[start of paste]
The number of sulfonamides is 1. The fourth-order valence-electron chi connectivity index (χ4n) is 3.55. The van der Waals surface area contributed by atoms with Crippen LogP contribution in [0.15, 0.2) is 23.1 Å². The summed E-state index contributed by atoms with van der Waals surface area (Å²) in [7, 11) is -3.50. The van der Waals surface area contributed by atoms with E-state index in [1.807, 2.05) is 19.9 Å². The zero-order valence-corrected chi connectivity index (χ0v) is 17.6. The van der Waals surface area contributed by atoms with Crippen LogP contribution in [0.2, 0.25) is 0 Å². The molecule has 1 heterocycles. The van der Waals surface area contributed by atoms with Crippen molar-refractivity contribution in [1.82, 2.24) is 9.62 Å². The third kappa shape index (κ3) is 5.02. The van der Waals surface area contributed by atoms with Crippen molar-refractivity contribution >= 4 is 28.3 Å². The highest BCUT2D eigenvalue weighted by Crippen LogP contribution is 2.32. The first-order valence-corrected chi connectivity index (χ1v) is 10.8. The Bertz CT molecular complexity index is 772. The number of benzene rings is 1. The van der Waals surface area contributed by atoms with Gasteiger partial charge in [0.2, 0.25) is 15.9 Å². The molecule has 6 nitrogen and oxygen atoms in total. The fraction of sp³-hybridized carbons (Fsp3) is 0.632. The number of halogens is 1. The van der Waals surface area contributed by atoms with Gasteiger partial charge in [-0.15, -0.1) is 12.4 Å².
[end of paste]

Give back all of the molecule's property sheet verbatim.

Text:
The number of sulfonamides is 1. The fourth-order valence-electron chi connectivity index (χ4n) is 3.55. The van der Waals surface area contributed by atoms with Crippen LogP contribution in [0.15, 0.2) is 23.1 Å². The summed E-state index contributed by atoms with van der Waals surface area (Å²) in [7, 11) is -3.50. The van der Waals surface area contributed by atoms with E-state index in [1.807, 2.05) is 19.9 Å². The zero-order valence-corrected chi connectivity index (χ0v) is 17.6. The van der Waals surface area contributed by atoms with Crippen LogP contribution in [0.2, 0.25) is 0 Å². The molecule has 1 heterocycles. The van der Waals surface area contributed by atoms with Crippen molar-refractivity contribution in [1.82, 2.24) is 9.62 Å². The third kappa shape index (κ3) is 5.02. The van der Waals surface area contributed by atoms with Crippen molar-refractivity contribution >= 4 is 28.3 Å². The highest BCUT2D eigenvalue weighted by Crippen LogP contribution is 2.32. The first-order valence-corrected chi connectivity index (χ1v) is 10.8. The Bertz CT molecular complexity index is 772. The number of benzene rings is 1. The van der Waals surface area contributed by atoms with Gasteiger partial charge in [0.2, 0.25) is 15.9 Å². The molecule has 6 nitrogen and oxygen atoms in total. The fraction of sp³-hybridized carbons (Fsp3) is 0.632. The number of halogens is 1. The van der Waals surface area contributed by atoms with Gasteiger partial charge in [-0.15, -0.1) is 12.4 Å².